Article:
Bond Settlers in the United States in the 19th Century


  • Samuel Bond, who arrived in America in 1802
  • Andries Bond, who arrived in Philadelphia, Pennsylvania in 1806
  • Isaac Bond, who arrived in Washington, DC in 1811
  • Timothy Bond, aged 40, landed in Maryland in 1813
  • Alexander Bond, who arrived in New York, NY in 1816


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  • Ward Bond (1903-1960), American actor
  • Julian Bond (b. 1940), American politician and civil rights leader
  • Carrie Jacobs Bond (1862-1946), American composer
  • Edward A. Bond (1849-1929), NY State Engineer and Surveyor 1899-1904
  • George Phillips Bond (1825-1865), American astronomer
  • William Cranch Bond (1789-1859), American astronomer
  • Frederick Bligh Bond (1864-1945), English Ecclesiastical architect, and archaeologist
  • Graham Bond (1937-1974), English Rock musician
  • Edward Bond (b. 1934), English playwright, theatre director, theorist and screenwriter
  • Edward August Bond (1813-1898), English scientist

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  • The Bonds: An American Family by Roger M. Williams.
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The motto was originally a war cry or slogan. Mottoes first began to be shown with arms in the 14th and 15th centuries, but were not in general use until the 17th century. Thus the oldest coats of arms generally do not include a motto. Mottoes seldom form part of the grant of arms: Under most heraldic authorities, a motto is an optional component of the coat of arms, and can be added to or changed at will; many families have chosen not to display a motto.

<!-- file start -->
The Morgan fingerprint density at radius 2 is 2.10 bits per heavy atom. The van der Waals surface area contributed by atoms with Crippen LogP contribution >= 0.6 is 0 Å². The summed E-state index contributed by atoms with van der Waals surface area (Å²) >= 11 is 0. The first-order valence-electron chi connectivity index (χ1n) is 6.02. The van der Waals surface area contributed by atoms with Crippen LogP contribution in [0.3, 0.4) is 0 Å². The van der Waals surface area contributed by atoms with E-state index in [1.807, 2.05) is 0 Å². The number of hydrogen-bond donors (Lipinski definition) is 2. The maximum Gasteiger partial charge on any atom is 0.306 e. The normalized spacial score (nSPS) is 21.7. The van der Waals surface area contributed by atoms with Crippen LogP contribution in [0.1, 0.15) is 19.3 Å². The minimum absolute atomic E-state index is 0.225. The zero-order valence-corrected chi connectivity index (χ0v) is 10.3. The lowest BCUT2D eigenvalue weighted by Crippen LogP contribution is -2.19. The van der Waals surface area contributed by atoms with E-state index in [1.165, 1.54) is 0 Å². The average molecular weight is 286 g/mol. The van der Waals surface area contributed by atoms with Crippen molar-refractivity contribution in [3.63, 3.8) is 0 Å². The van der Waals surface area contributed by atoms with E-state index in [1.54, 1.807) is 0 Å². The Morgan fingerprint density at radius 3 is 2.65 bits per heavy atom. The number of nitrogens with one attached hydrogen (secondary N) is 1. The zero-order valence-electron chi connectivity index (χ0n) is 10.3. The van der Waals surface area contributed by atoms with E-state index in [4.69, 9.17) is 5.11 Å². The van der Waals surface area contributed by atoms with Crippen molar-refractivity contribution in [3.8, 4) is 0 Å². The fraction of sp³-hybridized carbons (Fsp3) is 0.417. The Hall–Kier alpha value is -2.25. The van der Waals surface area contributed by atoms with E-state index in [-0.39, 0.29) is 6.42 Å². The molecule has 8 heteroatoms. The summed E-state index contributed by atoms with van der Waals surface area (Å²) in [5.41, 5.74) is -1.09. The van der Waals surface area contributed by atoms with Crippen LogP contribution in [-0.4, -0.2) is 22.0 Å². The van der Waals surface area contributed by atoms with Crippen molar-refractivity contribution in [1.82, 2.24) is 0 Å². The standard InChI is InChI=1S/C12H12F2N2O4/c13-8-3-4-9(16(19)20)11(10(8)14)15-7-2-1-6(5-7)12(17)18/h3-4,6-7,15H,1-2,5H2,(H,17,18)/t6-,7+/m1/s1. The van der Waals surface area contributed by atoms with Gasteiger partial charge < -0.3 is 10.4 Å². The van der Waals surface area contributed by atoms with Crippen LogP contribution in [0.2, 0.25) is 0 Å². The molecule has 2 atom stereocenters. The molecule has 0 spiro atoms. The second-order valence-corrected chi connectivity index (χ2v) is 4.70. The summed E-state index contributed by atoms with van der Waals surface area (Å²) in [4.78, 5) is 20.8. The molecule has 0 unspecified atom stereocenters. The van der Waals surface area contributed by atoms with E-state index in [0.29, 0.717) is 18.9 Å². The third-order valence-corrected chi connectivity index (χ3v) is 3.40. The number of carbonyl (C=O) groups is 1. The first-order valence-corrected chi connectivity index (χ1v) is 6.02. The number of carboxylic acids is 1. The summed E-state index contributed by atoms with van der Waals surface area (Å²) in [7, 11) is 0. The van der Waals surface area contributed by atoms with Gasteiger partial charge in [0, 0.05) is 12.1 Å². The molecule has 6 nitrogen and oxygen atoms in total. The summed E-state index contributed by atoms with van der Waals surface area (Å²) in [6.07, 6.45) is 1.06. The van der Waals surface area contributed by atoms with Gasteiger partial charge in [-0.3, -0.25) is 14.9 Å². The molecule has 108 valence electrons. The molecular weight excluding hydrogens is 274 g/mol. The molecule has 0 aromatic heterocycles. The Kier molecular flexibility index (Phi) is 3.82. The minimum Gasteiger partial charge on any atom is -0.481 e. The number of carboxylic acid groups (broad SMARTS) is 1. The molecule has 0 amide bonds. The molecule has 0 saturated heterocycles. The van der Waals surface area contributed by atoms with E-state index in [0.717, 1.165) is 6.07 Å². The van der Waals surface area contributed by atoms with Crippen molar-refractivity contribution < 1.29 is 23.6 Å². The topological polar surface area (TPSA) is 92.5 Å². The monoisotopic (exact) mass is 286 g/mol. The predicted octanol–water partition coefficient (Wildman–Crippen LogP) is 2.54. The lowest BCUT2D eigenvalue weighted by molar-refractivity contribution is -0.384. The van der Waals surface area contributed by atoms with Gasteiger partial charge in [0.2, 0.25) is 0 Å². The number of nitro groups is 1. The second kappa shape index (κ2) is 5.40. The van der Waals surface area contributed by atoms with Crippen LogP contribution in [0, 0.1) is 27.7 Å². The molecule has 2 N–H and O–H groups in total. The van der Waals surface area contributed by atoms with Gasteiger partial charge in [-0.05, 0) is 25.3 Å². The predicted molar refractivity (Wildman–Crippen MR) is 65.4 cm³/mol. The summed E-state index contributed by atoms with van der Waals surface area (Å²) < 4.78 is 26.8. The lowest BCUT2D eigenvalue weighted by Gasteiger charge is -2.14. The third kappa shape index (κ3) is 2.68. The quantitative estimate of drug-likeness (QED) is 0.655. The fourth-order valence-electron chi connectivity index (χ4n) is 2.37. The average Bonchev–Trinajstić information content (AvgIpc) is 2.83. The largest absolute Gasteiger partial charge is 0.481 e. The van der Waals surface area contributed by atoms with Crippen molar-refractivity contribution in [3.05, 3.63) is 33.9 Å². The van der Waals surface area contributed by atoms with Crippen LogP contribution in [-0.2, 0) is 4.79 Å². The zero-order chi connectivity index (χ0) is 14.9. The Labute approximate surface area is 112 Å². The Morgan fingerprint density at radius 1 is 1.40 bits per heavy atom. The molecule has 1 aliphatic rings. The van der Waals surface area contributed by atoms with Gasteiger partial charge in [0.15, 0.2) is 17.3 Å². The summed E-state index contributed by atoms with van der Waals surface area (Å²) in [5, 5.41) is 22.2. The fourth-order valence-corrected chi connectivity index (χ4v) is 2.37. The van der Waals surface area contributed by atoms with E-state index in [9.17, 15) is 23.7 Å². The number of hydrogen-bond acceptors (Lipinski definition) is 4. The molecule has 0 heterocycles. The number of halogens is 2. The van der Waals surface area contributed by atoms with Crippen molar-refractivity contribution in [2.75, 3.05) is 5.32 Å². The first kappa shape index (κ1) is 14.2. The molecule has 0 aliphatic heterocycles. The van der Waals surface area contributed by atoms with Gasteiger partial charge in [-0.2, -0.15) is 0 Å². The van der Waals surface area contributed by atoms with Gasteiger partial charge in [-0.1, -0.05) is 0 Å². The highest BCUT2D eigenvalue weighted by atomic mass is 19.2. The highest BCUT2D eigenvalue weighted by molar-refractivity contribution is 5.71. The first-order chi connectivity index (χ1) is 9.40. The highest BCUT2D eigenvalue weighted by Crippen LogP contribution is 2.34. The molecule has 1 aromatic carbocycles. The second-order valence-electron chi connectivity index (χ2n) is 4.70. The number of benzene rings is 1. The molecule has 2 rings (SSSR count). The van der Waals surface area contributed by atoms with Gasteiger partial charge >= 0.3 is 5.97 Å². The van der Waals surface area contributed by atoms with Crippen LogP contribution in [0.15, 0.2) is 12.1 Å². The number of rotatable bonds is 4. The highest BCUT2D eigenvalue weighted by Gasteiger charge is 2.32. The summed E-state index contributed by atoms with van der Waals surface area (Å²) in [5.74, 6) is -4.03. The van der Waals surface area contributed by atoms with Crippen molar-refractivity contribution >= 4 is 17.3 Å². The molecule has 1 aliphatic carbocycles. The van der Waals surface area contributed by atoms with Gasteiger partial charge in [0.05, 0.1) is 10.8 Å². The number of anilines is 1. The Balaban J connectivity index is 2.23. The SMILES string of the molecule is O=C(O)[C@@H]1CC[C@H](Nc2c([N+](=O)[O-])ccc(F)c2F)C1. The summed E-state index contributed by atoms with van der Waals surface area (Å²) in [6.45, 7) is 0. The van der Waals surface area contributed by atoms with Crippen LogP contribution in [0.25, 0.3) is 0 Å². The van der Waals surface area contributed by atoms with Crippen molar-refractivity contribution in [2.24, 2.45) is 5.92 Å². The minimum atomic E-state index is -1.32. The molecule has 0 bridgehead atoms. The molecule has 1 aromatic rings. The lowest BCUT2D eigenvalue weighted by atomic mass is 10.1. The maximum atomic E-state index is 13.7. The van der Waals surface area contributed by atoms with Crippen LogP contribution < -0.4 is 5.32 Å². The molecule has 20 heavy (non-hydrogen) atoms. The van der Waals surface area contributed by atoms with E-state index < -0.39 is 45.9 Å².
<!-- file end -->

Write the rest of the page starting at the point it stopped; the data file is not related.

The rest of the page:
Motto: Non Sufficit Orbis
Motto Translation: The world does not suffice.

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  1. Thirsk, Joan. The Agrarian History of England and Wales. Cambridge: Cambridge University Press: 7 Volumes. Print.
  2. Humble, Richard. The Fall of Saxon England. New York: Barnes and Noble, 1975. Print. (ISBN 0-88029-987-8).
  3. Crispin, M. Jackson and Leonce Mary. Falaise Roll Recording Prominent Companions of William Duke of Normandy at the Conquest of England. Baltimore: Genealogical Publishing. Print.
  4. Bede, The Venerable. Historia Ecclesiatica Gentis Anglorum (The Ecclesiastical History Of the English People). Available through Internet Medieval Sourcebook the Fordham University Centre for Medieval Studies. Print.
  5. Weis, Frederick Lewis, Walter Lee Sheppard and David Faris. Ancestral Roots of Sixty Colonists Who Came to New England Between 1623 and 1650 7th Edition. Baltimore: Genealogical Publishing, 1992. Print. (ISBN 0806313676).
  6. Williams, Dr Ann. And G.H. Martin . Domesday Book A Complete Translation. London: Penguin, 1992. Print. (ISBN 0-141-00523-8).
  7. Innes, Thomas and Learney. The Tartans of the Clans and Families of Scotland 1st Edition. Edinburgh: W & A. K. Johnston Limited, 1938. Print.
  8. Burke, Sir Bernard. Burke's Genealogical and Heraldic History of the Landed Gentry: Including American Families with British Ancestry. (2 Volumes). London: Burke Publishing, 1939. Print.
  9. Mills, A.D. Dictionary of English Place-Names. Oxford: Oxford University Press, 1991. Print. (ISBN 0-19-869156-4).
  10. Ingram, Rev. James. Translator Anglo-Saxon Chronicle 1823. Print.
  11. ...

The Bond Family Crest was acquired from the Houseofnames.com archives. The Bond Family Crest was drawn according to heraldic standards based on published blazons. We generally include the oldest published family crest once associated with each surname.

This page was last modified on 28 March 2014 at 13:36.